In the men’s model, riding a bike (bik) and running (run) explain more of the variance of the latent factor, while in the women’s model, the activities factor is positively associated with cycling at the first place. In turn, in both cases, photographing nature (pho), walking (wal), and observing nature (nat) contribute negatively to the activities factor. Thus, these recreational activities reduce the overall variety of the types of recreational activities. In the case of men, observing nature and photographing decrease the factor most significantly, while among women, these factors are photographing nature and walking. In other words, people (both men and women) engaged in proactive forms of recreation tend to join multiple activities, while people preferring receptive approaches to recreation focus on one selected activity.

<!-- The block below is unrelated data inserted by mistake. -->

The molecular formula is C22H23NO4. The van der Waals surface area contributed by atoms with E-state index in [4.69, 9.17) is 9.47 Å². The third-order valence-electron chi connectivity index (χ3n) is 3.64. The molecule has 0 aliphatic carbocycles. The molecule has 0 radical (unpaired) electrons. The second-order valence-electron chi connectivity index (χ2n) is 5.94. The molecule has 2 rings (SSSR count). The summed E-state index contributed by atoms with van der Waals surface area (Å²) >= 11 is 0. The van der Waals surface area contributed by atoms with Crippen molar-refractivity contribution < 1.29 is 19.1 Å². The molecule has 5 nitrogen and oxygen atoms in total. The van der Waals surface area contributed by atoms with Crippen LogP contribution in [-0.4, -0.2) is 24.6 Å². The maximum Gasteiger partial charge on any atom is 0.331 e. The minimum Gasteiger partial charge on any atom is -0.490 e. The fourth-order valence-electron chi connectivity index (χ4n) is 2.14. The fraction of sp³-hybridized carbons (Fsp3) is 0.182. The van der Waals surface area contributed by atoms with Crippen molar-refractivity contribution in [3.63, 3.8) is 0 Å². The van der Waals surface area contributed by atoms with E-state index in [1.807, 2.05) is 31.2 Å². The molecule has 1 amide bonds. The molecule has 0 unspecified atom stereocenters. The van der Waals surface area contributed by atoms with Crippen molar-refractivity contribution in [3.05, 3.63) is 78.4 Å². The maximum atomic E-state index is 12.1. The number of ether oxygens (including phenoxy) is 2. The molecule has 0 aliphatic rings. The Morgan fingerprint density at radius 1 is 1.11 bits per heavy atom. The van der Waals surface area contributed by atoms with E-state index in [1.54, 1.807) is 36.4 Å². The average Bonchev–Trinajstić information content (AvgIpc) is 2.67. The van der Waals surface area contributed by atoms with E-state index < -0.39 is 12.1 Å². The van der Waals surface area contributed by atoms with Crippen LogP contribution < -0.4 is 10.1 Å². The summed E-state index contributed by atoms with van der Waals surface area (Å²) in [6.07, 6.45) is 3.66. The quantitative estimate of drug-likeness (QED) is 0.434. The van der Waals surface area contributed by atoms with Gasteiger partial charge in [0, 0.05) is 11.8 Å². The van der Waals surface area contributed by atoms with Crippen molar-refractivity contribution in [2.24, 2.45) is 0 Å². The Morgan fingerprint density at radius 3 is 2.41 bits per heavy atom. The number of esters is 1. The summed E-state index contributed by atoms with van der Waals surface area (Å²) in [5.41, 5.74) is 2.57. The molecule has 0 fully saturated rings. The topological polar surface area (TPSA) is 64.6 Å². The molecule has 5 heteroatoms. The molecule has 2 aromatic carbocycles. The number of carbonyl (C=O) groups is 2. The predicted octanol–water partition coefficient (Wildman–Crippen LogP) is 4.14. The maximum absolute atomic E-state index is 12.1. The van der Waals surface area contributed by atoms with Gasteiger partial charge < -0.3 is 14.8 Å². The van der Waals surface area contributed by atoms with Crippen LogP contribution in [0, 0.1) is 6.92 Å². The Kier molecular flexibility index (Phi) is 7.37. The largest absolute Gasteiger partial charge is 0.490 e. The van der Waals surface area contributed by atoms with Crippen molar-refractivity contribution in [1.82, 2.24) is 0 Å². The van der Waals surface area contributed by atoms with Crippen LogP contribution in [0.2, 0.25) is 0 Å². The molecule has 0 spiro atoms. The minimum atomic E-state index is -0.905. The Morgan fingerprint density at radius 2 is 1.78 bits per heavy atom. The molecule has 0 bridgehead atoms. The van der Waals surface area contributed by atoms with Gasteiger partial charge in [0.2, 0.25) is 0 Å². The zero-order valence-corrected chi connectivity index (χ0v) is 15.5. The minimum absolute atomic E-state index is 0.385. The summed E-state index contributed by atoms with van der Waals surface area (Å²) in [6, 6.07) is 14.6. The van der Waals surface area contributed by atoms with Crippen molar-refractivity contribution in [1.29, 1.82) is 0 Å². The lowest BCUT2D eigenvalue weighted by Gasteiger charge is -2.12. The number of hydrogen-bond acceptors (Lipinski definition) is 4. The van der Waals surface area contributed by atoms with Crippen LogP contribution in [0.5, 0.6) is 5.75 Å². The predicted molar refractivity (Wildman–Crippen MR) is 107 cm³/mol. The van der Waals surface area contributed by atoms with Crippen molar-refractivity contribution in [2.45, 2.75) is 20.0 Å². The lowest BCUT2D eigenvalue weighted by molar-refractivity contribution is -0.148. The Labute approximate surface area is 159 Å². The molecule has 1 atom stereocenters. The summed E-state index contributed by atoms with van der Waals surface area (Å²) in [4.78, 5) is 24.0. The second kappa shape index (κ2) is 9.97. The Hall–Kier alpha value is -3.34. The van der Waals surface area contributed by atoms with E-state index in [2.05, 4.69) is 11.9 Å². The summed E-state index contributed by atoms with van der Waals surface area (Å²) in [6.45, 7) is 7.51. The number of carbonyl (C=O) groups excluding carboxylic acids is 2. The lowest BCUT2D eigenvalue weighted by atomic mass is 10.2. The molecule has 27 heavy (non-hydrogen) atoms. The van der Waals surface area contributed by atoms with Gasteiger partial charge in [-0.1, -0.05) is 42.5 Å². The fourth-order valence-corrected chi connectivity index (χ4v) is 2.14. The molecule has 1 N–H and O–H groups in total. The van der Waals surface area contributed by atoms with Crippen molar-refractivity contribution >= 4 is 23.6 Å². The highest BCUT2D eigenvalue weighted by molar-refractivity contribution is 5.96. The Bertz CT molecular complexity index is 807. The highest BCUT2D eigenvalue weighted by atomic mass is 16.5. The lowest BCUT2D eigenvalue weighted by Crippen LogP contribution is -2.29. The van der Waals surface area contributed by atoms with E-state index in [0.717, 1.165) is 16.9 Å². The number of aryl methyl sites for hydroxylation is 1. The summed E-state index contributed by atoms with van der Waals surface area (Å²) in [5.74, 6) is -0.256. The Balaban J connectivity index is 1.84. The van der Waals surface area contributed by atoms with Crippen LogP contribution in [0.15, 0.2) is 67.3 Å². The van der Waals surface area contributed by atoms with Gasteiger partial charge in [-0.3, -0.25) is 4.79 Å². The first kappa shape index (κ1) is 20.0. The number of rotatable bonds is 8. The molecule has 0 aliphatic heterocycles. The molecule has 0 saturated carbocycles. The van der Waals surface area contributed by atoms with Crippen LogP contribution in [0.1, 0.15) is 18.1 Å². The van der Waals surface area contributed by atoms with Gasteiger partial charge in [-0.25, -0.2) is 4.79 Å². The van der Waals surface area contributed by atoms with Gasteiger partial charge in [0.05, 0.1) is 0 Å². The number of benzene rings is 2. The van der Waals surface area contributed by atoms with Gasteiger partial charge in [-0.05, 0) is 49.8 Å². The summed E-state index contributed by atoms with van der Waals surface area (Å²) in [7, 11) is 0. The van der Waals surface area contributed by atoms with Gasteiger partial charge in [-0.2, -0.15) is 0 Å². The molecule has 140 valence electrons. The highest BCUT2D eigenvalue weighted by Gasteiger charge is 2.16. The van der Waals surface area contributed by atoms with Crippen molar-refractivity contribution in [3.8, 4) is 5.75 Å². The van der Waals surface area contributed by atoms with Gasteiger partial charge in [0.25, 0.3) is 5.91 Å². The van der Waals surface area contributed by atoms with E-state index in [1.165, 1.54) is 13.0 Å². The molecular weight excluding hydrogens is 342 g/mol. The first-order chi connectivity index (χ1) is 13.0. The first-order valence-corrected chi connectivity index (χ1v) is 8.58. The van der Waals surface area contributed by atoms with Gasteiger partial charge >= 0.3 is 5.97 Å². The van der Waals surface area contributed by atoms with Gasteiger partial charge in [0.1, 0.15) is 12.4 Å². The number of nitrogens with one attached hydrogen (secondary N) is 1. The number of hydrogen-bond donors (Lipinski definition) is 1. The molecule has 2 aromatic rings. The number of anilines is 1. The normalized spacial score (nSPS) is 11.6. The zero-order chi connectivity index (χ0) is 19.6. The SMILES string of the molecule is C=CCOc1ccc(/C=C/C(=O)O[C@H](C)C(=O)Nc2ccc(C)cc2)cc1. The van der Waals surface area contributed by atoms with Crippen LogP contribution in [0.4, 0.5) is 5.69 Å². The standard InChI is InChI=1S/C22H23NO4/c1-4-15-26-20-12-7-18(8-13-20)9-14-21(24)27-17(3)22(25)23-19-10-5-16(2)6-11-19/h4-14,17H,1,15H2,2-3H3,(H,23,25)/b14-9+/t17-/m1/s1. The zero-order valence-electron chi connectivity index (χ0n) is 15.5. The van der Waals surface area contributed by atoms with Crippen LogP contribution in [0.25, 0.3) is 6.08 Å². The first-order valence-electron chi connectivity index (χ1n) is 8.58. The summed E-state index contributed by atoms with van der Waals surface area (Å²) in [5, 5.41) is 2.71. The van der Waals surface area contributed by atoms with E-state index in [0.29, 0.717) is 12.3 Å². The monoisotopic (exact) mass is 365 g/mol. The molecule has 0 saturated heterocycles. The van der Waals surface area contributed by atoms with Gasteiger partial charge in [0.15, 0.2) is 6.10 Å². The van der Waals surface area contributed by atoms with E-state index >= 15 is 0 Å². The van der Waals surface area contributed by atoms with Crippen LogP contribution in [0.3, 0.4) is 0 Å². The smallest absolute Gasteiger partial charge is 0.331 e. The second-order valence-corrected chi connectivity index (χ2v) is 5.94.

Observed variables differ also in the significant correlation signs across genders. While in the case of men, the leisure frequency is positively correlated with the tendency to decrease mood, among women, the coincidence is negative. The same regards the connection between leisure frequency and the tendency to increase mood. Data for women reveal a positive correlation here, while in the case of men, the dependency is negative. Although these correlations are weak, they are still statistically significant.
In the case of women, we were unable to confirm a causal relationship between mood regulation strategies, and types of recreational activities. In the men’s model, we identified a significant relationship between the activities factor (ACT) and the tendency to decrease mood. Higher values of this variable cause a decline in the tendency to decrease mood; however, they seem insignificant regarding the tendency to increase mood.
We also identified a connection between the activities factors and the frequency of leisure activity (lef); rising recreational activities (higher values of recreational activities (ACT) are associated with a larger number of activities marked by the respondents) (ACT) may positively impact the frequency of leisure activities. This relation is weak in the case of women and strong in the case of men.